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    An evaluation of the effect of a health promoting school approach, The Healthy Schools Programme, on the psychological health and well-being of primary school-aged children

    Quirke, Mary B. (2015) An evaluation of the effect of a health promoting school approach, The Healthy Schools Programme, on the psychological health and well-being of primary school-aged children. PhD thesis, National University of Ireland Maynooth.

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    Background: A ‘health promoting school’ approach has become an increasingly popular framework internationally within which to address the health needs of school communities. A growing evidence base indicates that, if applied successfully, a health promoting school approach can lead to improvements in both health and educational outcomes (including children’s psychological health and well-being). The Healthy Schools Programme (HSP) is an initiative developed through partnership between a Dublin-based voluntary sector organisation and a number of local urban DEIS band 1 schools, the aim of which is to promote positive health outcomes for children in their primary school years and including the psychological health and well-being of children (in line with health promoting principles). To date, few studies have comprehensively examined how such initiatives address the psychological health needs of children. Objectives: The overarching aim of this study was to examine how, and to what extent, the Healthy Schools Programme addressed the psychological health and well-being needs of a sample of primary school-aged children. The study assessed the impact of the initiative on children’s health outcomes including a focus on how the programme helped the schools to address psychological health. A secondary aim of the study was to explore the impact the implementation strategy on the overall effectiveness of the HSP. Method: A concurrent mixed methods design was used to address the study objectives. The study comprised two parallel phases: (1) a comparative impact evaluation of the HSP on children’s psychological health (aged 7-12 years) and; (2) a process evaluation of programme planning and implementation. Data were collected over a 24-month period using a number of methods including: (a) follow-up self-report health questionnaires with children (n = 434); and (b) one-to-one interviews and focus groups with key stakeholders (n=48) (i.e. HSP funders, Healthy Schools coordinators, school principals and staff, parents as well as health and educational professionals); and (c) non- participatory participant observation at steering committee meetings (n=9). The quantitative data were subjected to a series of descriptive and inferential statistical analyses including t-test, chi square, and ANOVA. Qualitative data were analysed thematically using Framework Analysis. Results: At baseline, children maintained average levels of psychological well-being as well as other aspects of health-related quality of life (e.g. physical well-being, peers and social support, autonomy and parental relations, school environment) relative to national and international studies. At follow-up, comparisons of self-report health measures between children in Intervention (n=5) and Comparison schools (n=2) found some health improvements for the entire sample over time. However, the lack of any substantial differences between Comparison and Intervention school samples suggest that any changes in health cannot be attributed to the HSP. The qualitative findings suggest some positive changes in how schools addressed health as a result of the HSP, although these were not demonstrated in the children’s health outcome data at the year 2 follow-up. The results of the process evaluation highlighted the slow, evolving and often challenging aspects of programme implementation. In particular, psychological health was not addressed by the HSP until the second half of the implementation period, and when prioritised, was identified by most participants as more challenging and complex than other aspects of health (i.e. nutrition and physical activity). A number of fundamental implementation factors were identified as not being sufficiently well developed to facilitate the effective implementation of the HSP in the local context. These included: a lack of a shared understanding of the HSP amongst all key stakeholders (including the planning group); an absence of appropriately experienced Healthy Schools Coordinators; poorly developed forms of collaboration and joined-up working; and the lack of a properly functioning national health promoting school framework/governmental support. It was evident that more coherent planning and a retrospective process of review (relating in particular to the quality of the HS manual and issues around implementation fidelity) were needed for more effective programme implementation. Conclusions: This study provided a comprehensive assessment of how a local health promoting school initiative attempted to address the psychological health and well-being of children in an Irish primary school setting. Importantly, the study also examined the process of programme implementation as well as the impact of the programme on children’s psychological health. The study findings clearly demonstrate the complexity and many challenges involved in developing and implementing a HSP initiative in an Irish context and also in using this approach to tackle the psychological/mental health needs of school children. The identification, in this study, of key enablers of, and barriers to, the implementation of the local health promoting school initiative is important in informing the design, planning and implementation of these kinds of initiatives both in Ireland and elsewhere.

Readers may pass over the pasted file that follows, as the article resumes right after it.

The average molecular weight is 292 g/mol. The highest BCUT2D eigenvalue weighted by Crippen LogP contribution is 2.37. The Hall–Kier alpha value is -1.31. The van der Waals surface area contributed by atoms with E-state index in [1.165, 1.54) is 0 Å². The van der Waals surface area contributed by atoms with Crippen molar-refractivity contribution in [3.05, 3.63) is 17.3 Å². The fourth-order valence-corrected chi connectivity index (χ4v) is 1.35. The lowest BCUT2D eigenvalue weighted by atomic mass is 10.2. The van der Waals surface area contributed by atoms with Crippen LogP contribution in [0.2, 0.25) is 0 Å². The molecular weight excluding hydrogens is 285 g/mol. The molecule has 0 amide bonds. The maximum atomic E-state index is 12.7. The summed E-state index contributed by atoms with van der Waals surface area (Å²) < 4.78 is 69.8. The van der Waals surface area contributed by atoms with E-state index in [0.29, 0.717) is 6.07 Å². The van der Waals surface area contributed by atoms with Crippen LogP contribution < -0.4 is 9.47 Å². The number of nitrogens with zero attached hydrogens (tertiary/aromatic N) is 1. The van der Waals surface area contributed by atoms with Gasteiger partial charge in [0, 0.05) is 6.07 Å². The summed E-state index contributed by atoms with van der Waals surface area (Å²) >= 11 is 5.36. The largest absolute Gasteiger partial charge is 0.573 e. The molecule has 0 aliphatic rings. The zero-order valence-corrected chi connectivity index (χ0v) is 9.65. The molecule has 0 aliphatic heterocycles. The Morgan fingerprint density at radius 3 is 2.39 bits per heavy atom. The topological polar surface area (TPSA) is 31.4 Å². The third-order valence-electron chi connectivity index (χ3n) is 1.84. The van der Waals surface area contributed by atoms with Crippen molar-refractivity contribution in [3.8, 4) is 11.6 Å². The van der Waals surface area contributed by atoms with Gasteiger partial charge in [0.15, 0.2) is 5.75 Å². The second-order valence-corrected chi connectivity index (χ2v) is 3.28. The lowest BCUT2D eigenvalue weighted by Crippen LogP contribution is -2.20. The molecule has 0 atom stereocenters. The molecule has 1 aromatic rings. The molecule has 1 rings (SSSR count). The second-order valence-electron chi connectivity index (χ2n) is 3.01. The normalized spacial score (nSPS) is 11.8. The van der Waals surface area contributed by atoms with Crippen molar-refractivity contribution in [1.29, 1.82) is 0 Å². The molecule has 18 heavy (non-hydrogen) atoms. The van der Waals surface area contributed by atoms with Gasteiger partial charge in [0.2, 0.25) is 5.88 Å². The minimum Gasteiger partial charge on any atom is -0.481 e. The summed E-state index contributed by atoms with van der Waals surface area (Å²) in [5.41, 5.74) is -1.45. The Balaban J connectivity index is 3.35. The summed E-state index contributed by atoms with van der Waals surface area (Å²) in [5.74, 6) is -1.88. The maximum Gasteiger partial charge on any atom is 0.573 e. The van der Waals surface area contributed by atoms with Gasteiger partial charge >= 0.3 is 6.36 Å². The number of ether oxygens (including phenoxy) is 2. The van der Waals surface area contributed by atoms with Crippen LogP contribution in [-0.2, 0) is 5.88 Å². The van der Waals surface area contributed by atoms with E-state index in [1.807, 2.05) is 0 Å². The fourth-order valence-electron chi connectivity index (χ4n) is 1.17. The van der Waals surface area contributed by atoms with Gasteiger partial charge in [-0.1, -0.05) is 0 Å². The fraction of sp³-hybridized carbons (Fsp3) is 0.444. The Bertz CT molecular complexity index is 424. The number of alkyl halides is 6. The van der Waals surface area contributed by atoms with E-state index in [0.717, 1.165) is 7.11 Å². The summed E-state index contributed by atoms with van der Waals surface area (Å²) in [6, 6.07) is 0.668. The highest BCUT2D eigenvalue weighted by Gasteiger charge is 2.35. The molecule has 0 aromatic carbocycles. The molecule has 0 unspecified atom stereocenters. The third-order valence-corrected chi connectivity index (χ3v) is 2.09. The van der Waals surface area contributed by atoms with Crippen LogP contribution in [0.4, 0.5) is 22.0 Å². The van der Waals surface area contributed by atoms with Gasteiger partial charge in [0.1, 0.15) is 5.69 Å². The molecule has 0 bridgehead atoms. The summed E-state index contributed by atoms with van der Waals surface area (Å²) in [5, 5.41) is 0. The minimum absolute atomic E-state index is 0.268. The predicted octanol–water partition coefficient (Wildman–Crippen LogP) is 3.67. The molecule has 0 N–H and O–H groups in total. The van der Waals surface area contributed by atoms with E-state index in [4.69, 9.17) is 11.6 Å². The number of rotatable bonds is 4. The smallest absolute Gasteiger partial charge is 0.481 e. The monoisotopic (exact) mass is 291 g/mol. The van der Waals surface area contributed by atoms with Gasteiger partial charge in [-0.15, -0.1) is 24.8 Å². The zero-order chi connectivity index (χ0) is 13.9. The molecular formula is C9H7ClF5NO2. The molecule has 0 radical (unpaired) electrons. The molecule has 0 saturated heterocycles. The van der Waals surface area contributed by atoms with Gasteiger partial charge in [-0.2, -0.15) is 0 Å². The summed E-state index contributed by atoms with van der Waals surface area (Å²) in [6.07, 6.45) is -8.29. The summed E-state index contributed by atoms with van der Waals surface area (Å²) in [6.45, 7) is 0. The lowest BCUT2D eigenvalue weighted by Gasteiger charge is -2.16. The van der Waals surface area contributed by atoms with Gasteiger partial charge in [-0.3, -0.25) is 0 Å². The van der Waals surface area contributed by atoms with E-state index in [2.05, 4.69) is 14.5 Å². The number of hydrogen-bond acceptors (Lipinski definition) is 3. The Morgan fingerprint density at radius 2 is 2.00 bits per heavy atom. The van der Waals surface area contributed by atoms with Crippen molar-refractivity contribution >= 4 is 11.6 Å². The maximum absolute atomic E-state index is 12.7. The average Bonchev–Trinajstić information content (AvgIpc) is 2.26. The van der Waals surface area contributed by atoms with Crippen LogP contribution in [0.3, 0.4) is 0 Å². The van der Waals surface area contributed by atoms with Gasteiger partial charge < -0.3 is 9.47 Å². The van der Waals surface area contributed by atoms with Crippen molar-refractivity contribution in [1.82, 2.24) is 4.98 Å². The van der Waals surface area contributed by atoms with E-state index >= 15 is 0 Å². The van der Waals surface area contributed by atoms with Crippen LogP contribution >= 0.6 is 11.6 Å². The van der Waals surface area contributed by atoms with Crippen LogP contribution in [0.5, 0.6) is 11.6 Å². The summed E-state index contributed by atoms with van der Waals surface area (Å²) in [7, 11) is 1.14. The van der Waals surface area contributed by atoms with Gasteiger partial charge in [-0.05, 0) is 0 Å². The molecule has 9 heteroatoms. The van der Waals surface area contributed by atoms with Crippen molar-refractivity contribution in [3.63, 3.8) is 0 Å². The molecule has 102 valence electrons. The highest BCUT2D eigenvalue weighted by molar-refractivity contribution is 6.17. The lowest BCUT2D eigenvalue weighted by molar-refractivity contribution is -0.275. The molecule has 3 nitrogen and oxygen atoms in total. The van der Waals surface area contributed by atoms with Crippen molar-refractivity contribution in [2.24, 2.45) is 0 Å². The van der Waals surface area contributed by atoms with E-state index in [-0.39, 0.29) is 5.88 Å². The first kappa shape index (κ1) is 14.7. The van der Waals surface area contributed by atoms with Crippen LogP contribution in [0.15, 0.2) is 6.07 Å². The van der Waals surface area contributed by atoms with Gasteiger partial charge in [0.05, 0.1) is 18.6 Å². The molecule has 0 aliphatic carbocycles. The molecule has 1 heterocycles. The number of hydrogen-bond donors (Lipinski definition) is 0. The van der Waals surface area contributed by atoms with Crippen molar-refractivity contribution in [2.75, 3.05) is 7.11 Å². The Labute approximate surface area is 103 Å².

Item Type: Thesis (PhD)
    Keywords: health; promoting school approach; The Healthy Schools Programme; psychological health; well-being; primary school-aged children;
    Academic Unit: Faculty of Science and Engineering > Psychology
    Item ID: 6509
    Depositing User: IR eTheses
    Date Deposited: 03 Nov 2015 13:57
      Use Licence: This item is available under a Creative Commons Attribution Non Commercial Share Alike Licence (CC BY-NC-SA). Details of this licence are available here